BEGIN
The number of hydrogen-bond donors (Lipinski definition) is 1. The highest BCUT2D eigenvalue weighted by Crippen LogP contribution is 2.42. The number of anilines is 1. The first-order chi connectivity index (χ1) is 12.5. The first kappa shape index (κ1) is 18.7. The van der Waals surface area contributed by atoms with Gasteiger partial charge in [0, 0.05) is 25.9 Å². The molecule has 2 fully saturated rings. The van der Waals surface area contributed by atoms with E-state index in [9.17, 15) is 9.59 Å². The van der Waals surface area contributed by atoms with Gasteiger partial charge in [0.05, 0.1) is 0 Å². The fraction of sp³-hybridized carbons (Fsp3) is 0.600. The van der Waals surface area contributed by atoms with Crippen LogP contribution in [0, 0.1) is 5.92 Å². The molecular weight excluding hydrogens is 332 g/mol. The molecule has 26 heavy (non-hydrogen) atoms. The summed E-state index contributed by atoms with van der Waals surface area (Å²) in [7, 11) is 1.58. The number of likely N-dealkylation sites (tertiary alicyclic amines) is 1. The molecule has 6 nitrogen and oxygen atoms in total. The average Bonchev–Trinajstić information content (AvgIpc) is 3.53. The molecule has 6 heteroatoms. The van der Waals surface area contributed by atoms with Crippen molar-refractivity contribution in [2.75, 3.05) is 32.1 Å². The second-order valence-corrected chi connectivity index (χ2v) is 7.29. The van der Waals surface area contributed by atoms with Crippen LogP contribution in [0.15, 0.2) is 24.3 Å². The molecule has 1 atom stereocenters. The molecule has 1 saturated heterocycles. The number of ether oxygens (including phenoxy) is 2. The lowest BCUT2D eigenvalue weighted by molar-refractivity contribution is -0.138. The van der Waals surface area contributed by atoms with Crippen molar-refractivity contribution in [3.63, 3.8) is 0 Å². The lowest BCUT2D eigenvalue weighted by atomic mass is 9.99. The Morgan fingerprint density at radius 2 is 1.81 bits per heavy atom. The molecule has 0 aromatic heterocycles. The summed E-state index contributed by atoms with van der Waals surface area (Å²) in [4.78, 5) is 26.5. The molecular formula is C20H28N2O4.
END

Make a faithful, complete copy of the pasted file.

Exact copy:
The number of hydrogen-bond donors (Lipinski definition) is 1. The highest BCUT2D eigenvalue weighted by Crippen LogP contribution is 2.42. The number of anilines is 1. The first-order chi connectivity index (χ1) is 12.5. The first kappa shape index (κ1) is 18.7. The van der Waals surface area contributed by atoms with Gasteiger partial charge in [0, 0.05) is 25.9 Å². The molecule has 2 fully saturated rings. The van der Waals surface area contributed by atoms with E-state index in [9.17, 15) is 9.59 Å². The van der Waals surface area contributed by atoms with Gasteiger partial charge in [0.05, 0.1) is 0 Å². The fraction of sp³-hybridized carbons (Fsp3) is 0.600. The van der Waals surface area contributed by atoms with Crippen LogP contribution in [0, 0.1) is 5.92 Å². The molecular weight excluding hydrogens is 332 g/mol. The molecule has 26 heavy (non-hydrogen) atoms. The summed E-state index contributed by atoms with van der Waals surface area (Å²) in [7, 11) is 1.58. The number of likely N-dealkylation sites (tertiary alicyclic amines) is 1. The molecule has 6 nitrogen and oxygen atoms in total. The average Bonchev–Trinajstić information content (AvgIpc) is 3.53. The molecule has 6 heteroatoms. The van der Waals surface area contributed by atoms with Crippen molar-refractivity contribution in [2.75, 3.05) is 32.1 Å². The second-order valence-corrected chi connectivity index (χ2v) is 7.29. The van der Waals surface area contributed by atoms with Crippen LogP contribution in [0.15, 0.2) is 24.3 Å². The molecule has 1 atom stereocenters. The molecule has 1 saturated heterocycles. The number of ether oxygens (including phenoxy) is 2. The lowest BCUT2D eigenvalue weighted by molar-refractivity contribution is -0.138. The van der Waals surface area contributed by atoms with Crippen molar-refractivity contribution in [3.63, 3.8) is 0 Å². The lowest BCUT2D eigenvalue weighted by atomic mass is 9.99. The Morgan fingerprint density at radius 2 is 1.81 bits per heavy atom. The molecule has 0 aromatic heterocycles. The summed E-state index contributed by atoms with van der Waals surface area (Å²) in [4.78, 5) is 26.5. The molecular formula is C20H28N2O4.